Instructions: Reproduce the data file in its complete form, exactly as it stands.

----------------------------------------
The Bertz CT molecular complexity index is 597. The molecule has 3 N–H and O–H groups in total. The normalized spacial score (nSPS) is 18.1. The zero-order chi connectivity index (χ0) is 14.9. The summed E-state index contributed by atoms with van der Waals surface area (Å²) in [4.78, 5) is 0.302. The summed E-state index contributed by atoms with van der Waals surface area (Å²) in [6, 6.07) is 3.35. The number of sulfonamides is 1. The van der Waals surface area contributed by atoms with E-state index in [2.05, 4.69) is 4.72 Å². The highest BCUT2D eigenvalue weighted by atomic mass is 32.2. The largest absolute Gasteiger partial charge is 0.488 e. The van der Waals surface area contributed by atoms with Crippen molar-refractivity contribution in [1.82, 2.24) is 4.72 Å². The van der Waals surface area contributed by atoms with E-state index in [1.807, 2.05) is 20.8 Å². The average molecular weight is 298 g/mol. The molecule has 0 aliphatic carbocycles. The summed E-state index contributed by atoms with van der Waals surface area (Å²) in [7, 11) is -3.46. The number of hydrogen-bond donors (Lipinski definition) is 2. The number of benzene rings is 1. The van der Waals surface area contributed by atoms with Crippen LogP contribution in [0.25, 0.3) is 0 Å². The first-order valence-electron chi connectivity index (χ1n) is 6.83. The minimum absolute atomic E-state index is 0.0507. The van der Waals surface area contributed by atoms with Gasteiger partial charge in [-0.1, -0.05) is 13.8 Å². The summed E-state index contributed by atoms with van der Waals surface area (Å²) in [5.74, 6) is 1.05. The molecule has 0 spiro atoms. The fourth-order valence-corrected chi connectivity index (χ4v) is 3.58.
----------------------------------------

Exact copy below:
The Bertz CT molecular complexity index is 597. The molecule has 3 N–H and O–H groups in total. The normalized spacial score (nSPS) is 18.1. The zero-order chi connectivity index (χ0) is 14.9. The summed E-state index contributed by atoms with van der Waals surface area (Å²) in [4.78, 5) is 0.302. The summed E-state index contributed by atoms with van der Waals surface area (Å²) in [6, 6.07) is 3.35. The number of sulfonamides is 1. The van der Waals surface area contributed by atoms with E-state index in [2.05, 4.69) is 4.72 Å². The highest BCUT2D eigenvalue weighted by atomic mass is 32.2. The largest absolute Gasteiger partial charge is 0.488 e. The van der Waals surface area contributed by atoms with Crippen molar-refractivity contribution in [1.82, 2.24) is 4.72 Å². The van der Waals surface area contributed by atoms with E-state index in [1.807, 2.05) is 20.8 Å². The average molecular weight is 298 g/mol. The molecule has 0 aliphatic carbocycles. The summed E-state index contributed by atoms with van der Waals surface area (Å²) in [7, 11) is -3.46. The number of hydrogen-bond donors (Lipinski definition) is 2. The number of benzene rings is 1. The van der Waals surface area contributed by atoms with Crippen LogP contribution in [0.25, 0.3) is 0 Å². The first-order valence-electron chi connectivity index (χ1n) is 6.83. The minimum absolute atomic E-state index is 0.0507. The van der Waals surface area contributed by atoms with Gasteiger partial charge in [-0.1, -0.05) is 13.8 Å². The summed E-state index contributed by atoms with van der Waals surface area (Å²) in [5.74, 6) is 1.05. The molecule has 0 spiro atoms. The fourth-order valence-corrected chi connectivity index (χ4v) is 3.58.